As POTUS Donald Trump departed for Hanoi, Vietnam on Monday to attend his second summit with North Korean leader Kim Jong-un, the #NeverTrump mainstream media (MSM) and congressional Democrats were going to incredible lengths to pour cold water on his mission.
(Article by Jon Dougherty republished from TheNationalSentinel.com)
CNN‘s national security analyst John Kirby, a retired U.S. Navy rear admiral, wondered if the trip was a serious effort to denuclearize North Korea and bring lasting peace to the world’s most heavily fortified peninsula or just an “ego trip” for the president:
Given the challenges Trump faces, I thought it would be interesting to take a look at the broader historical context of presidential summits and question their value. Is meeting with Kim at this stage even worth the time and effort? What approach to diplomacy does this summit embody? Can Trump succeed on the strength of his personality alone?
Kirby interviewed Dr. David Reynolds, a British historian and professor at Cambridge University who has studied at Ivy League schools and has written and taught extensively on international diplomacy. One question Kirby asked set the tone:
Donald Trump likes to fashion himself as a deal-maker and seems enamored by the personal and laudatory communication with Kim. Could this be a case where personality really can overcome our historic challenges with North Korea and the lack of any real progress made by lower-level staff? In other words, is this the kind of problem that can only be solved by the leaders themselves?
Reynolds, by the way, has only taught and written about international diplomacy. According to his Wikipedia bio, he’s never actually conducted international diplomacy, so it’s fair to question his expertise. POTUS Trump, by comparison, has actual experience in the field.
Fortune writer Nick Wadhams, who also doesn’t appear to have any diplomatic credentials, opined that Kim’s objective is to just get The Donald “alone” so he can extract any amount of concessions he wants because the president just wants ‘a deal,’ no matter what, even if it’s lousy for America (though POTUS is the “America First” president).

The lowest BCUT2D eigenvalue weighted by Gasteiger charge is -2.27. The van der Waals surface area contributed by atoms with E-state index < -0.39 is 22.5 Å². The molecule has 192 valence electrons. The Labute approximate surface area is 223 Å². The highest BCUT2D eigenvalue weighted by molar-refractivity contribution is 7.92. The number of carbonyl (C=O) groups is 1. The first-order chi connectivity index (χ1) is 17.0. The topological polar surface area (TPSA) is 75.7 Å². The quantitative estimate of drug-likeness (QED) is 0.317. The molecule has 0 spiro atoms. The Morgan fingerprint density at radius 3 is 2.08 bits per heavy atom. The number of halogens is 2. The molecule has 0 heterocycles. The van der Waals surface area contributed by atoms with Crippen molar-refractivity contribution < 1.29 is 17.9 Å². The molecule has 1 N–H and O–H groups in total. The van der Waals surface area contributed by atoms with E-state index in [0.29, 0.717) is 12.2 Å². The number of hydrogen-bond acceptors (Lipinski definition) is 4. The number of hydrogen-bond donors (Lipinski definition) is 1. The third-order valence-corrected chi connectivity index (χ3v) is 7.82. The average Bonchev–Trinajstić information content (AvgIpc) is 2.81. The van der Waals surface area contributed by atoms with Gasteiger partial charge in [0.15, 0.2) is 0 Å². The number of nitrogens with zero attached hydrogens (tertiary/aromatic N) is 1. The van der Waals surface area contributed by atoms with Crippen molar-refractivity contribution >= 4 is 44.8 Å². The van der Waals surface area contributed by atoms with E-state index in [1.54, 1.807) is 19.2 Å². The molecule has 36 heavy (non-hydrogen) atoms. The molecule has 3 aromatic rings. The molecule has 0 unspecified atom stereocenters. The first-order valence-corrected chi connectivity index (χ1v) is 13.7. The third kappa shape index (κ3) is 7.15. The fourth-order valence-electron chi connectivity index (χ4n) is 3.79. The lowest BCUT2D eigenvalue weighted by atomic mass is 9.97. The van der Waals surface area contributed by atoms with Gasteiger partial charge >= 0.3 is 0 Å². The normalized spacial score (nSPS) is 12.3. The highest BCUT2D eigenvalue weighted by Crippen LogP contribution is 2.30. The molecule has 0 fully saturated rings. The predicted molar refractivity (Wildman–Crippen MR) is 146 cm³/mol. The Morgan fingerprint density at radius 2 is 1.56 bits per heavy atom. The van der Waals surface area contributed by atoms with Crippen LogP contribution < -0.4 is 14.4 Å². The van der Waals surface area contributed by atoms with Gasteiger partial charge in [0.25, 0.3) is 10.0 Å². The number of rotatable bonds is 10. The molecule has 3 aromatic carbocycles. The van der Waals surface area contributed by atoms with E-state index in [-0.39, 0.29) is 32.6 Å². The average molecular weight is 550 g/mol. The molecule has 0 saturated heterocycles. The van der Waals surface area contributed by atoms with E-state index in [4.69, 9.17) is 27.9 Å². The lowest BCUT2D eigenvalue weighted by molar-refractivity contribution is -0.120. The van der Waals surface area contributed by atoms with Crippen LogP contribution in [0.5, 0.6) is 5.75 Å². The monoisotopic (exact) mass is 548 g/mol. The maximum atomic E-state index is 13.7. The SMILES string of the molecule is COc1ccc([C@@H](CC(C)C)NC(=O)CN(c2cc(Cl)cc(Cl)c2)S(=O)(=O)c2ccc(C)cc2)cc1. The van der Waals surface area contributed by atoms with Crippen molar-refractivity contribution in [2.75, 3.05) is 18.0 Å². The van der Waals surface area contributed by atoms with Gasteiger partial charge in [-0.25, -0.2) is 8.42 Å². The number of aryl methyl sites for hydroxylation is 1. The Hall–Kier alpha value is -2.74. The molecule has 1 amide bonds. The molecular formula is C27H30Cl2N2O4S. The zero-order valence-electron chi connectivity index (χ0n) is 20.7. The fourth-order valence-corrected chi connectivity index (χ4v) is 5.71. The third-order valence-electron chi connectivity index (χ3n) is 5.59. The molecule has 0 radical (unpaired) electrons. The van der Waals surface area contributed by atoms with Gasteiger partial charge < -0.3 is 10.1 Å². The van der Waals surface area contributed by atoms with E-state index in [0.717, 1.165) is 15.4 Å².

“…[F]or North Korea, the president’s habit of making concessions on the fly presents an opportunity that’s likely to lead negotiators from Pyongyang to disregard the president’s staff to focus on what he might offer,” he wrote.
Former Obama National Security Adviser Susan Rice, who lied repeatedly to media outlets and the American people about the terrorist attack Sept. 11, 2012, in Benghazi, and whose boss made no progress whatsoever with North Korea, fretted in The New York Times that Trump will ‘cave‘ to Kim during their Vietnam summit:
The United States can make progress toward reducing the North Korean nuclear threat if Mr. Trump is disciplined in his diplomacy…
On the eve of his departure for his second summit with the North Korean leader, Kim Jong-un, President Trump said: “I don’t want to rush anybody. I just don’t want testing. As long as there is no testing, we’re happy.” Last April, Mr. Kim announced a halt to testing nuclear weapons and missiles, a positive but reversible step. Still, with an arsenal estimated to contain dozens of nuclear weapons and ballistic missiles that can reach the continental United States, the North Korean threat remains as urgent and serious as ever.
Remarkably, President Trump has declared himself content with a nuclear armed North Korea. Not only is this a dangerous reversal of decades of American policy, which has long sought the “complete, verifiable, irreversible denuclearization” of the Korean Peninsula, it amounts to acceptance of North Korea as a nuclear state.